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© UNICEF/MYhren/2008
Orphans and vulnerable children from the Epworth Community in Harare have attended classes in make-shift structures but will soon have proper classroom blocks erected for them

By Tapuwa Mutseyekwa

December 2008- Epworth; Harare: Fourteen year old Hazvinei Musariri is passionate about her school and enjoys every moment she spends at Maulana School for Orphans.  The classroom structures of pole and tent that stand amid large rock boulders and the old dilapidated building that serves as the administration block do not deter Hazvinei from recognizing this as the place which will inevitably map her path for the future. Each day, the sixth grader, disregards what is apparent to all who visit this site for the first time – the need for better buildings, the need for better sanitary facilities and the need for more learning materials for this to be “a school” like any other.

“Although I do not like the appearance of this school, I am happy that at least I am able to be in school” says a cheerful Hazvinei.

The oldest of three orphaned siblings, Hazvinei has stayed with her grandmother since 2004 when both her parents passed away. Staying in Epworth, a poor informal settlement 15 km away from Harare, life has not been easy for Hazvinei. Daily they make do with one meal while there is no guarantee for school fees from their unemployed elderly guardian. She had to miss out on a full year of schooling for lack of fees; a feat she says drew her back a lot in life. Hazvinei’s path to education was however reopened when she was enrolled at Maulana School for Orphans in 2005.  Together with over 1 630 other orphans and vulnerable children, school lessons are undertaken beneath makeshift structures of pole and tent which represent the school.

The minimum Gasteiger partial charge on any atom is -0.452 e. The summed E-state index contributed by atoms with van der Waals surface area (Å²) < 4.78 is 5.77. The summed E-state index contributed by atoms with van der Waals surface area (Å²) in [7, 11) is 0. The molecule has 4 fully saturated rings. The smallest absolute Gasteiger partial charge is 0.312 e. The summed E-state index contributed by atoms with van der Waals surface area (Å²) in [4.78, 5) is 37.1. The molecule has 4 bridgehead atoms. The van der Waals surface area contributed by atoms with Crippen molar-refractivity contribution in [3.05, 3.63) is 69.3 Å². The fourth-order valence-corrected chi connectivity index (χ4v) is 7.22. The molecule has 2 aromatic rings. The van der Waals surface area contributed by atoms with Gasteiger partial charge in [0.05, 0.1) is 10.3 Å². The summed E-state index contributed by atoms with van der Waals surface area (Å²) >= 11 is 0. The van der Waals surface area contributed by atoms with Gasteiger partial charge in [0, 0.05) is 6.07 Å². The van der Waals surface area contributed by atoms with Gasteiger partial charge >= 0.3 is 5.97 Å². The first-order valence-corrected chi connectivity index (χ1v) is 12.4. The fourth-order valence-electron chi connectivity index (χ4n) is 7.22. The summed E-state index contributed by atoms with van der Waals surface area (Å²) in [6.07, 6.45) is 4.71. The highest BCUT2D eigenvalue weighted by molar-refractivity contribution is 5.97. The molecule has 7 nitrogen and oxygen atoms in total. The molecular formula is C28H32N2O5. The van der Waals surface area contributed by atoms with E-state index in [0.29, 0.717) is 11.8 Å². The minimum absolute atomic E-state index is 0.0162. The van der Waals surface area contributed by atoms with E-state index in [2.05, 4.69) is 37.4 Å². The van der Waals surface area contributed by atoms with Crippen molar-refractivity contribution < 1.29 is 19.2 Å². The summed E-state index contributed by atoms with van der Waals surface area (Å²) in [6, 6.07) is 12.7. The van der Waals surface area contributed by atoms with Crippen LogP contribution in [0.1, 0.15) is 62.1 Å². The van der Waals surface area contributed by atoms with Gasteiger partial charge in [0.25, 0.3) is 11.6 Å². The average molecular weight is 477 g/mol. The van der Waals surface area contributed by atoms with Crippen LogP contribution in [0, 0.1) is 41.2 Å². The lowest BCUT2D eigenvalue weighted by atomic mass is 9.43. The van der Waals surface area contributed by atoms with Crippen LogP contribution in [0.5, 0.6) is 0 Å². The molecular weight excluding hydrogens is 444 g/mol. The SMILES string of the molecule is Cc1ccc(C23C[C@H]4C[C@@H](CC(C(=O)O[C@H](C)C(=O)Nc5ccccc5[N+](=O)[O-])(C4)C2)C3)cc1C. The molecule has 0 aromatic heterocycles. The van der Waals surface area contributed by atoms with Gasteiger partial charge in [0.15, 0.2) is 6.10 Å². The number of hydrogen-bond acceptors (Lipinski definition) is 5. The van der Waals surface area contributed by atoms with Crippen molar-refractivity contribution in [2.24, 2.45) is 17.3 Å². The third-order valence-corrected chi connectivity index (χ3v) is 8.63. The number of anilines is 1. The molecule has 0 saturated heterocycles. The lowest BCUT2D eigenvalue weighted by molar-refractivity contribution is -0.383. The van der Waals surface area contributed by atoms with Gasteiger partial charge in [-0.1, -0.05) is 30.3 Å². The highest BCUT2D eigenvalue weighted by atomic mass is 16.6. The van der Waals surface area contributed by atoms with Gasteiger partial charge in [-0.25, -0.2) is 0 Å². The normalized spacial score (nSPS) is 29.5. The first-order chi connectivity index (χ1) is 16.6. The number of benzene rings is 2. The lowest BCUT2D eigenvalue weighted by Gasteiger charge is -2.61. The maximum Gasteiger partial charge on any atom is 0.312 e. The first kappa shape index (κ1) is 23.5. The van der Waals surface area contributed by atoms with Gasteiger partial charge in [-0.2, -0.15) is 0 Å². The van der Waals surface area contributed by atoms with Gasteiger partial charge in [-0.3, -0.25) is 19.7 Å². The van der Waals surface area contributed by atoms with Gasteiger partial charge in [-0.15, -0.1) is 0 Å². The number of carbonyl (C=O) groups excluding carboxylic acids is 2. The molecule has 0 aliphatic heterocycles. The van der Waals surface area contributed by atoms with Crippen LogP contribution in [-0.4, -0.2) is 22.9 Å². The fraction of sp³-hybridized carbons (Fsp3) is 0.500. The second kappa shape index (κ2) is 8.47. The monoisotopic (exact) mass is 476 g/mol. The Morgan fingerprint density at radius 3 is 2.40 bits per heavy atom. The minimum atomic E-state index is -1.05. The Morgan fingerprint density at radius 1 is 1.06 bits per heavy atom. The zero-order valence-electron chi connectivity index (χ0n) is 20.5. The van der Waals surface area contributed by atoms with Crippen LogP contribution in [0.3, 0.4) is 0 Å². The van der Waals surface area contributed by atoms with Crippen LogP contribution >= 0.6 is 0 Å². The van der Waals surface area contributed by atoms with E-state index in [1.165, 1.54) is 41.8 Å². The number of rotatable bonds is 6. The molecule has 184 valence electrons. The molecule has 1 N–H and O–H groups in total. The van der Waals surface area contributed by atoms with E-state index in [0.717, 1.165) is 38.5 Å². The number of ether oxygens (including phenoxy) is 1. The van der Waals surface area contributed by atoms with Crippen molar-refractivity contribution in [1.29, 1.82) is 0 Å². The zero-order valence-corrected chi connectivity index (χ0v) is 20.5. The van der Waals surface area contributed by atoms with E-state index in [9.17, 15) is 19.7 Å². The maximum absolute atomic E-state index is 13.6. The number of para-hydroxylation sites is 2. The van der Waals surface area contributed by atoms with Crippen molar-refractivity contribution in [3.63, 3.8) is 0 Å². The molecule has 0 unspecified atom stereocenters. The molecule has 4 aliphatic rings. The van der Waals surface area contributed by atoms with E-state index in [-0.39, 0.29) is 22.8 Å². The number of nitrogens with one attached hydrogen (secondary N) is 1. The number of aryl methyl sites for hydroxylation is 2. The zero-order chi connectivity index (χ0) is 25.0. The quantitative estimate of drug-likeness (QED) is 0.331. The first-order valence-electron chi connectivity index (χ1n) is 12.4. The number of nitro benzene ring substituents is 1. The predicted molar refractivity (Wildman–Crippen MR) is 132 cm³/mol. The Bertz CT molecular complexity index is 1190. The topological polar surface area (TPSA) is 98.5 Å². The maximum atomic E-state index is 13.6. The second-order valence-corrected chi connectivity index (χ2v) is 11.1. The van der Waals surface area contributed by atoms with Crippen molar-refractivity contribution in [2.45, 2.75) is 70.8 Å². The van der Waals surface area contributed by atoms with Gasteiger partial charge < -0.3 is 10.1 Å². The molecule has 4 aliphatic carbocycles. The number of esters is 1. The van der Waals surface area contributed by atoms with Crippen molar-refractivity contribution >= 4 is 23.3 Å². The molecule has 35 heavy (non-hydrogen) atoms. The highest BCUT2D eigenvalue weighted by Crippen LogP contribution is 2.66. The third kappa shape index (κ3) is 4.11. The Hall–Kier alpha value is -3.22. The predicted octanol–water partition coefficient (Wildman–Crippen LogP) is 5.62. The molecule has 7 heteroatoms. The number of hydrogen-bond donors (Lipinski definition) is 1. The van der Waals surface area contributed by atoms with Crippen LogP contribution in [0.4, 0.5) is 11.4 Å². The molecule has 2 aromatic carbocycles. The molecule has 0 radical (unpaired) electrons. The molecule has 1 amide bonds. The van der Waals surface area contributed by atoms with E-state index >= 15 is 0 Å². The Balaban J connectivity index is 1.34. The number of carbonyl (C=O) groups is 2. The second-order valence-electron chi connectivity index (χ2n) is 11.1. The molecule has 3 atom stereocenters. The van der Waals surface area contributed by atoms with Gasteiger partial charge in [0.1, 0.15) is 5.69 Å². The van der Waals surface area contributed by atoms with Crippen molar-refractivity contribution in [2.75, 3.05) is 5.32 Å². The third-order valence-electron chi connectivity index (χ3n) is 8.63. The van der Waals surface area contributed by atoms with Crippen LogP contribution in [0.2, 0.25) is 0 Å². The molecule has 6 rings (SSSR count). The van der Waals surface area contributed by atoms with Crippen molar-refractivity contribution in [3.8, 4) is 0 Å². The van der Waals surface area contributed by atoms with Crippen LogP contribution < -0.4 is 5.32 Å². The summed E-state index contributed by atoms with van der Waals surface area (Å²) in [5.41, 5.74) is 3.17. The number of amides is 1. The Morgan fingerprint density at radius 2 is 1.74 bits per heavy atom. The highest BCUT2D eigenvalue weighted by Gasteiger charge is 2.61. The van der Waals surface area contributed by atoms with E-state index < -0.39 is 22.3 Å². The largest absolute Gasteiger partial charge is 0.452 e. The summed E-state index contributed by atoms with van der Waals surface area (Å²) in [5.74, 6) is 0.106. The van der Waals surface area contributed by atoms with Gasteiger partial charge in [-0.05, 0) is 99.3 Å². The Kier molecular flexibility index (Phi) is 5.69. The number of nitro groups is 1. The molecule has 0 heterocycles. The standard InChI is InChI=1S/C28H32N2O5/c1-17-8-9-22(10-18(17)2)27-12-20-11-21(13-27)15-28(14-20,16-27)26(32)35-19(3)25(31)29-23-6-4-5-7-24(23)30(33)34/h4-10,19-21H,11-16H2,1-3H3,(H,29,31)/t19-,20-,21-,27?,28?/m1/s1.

“Every other day is okay, but when it rains, we cannot learn because we will all become wet,” says Hazvinei, as she enthusiastically walks towards the she shares with 90 other sixth graders at Maulana.

With an orphan population of more than 1.4 million and inflation currently surpassing 231million %, the vulnerability of children in Zimbabwe increases daily and going to school is placed as secondary priority ahead of food and shelter. Maulana School for Orphans was set up in 2004 by local resident Mr. Tony Maulana to accommodate the many children from Epworth who had failed to continue with school for lack of fees. Eighteen volunteer teachers daily take the students through lessons, oblivious of the absence of proper learning structures or learning materials, but conscience of the fact that a change of fortunes for these children is possible with an education.  Yes, the enthusiasm to learn is high at Maulana, but in the absence of enclosed structures and proper sanitary facilities, this enthusiasm will soon wear away. It is for this that UNICEF has pledged to make improvements to the conditions under which the children are taught at Maulana and to continue to spur the zeal to learn which already exists in these children.

Maulana is one of 67satellite schools being supported by UNICEF in the construction of new buildings and adequate sanitary facilities for the children.  With Support from the Netherlands National Committee and Japan, UNICEF is set to give Maulana School for Orphans a new face with the building of a new classroom block and sanitary facilities which include a borehole, toilets and hand washing facilities.

So far, UNICEF has assisted Maulana by having the centre registered as a school through the Ministry of Education; Sport and Culture and ensuring the availability of a clean source of drinking water through the drilling of a water pump. 

More than half the students attending school at Maulana are orphans. The administration therefore accommodates the difficulties these children have in accessing school fees and in most cases, getting a birth registration and does not make this a prerequisite for admission to school.

“As a child, I was as disadvantaged as most of these children and there was no one to help me out,” says Mr. Rwatirinda Mazire, a volunteer teacher at the school for the past four years.  “All the staff members here do not get a pay, but they realize that if these children spend their days loitering for lack of fees, their lives will amount to naught.”

© UNICEF/Myhren/2009



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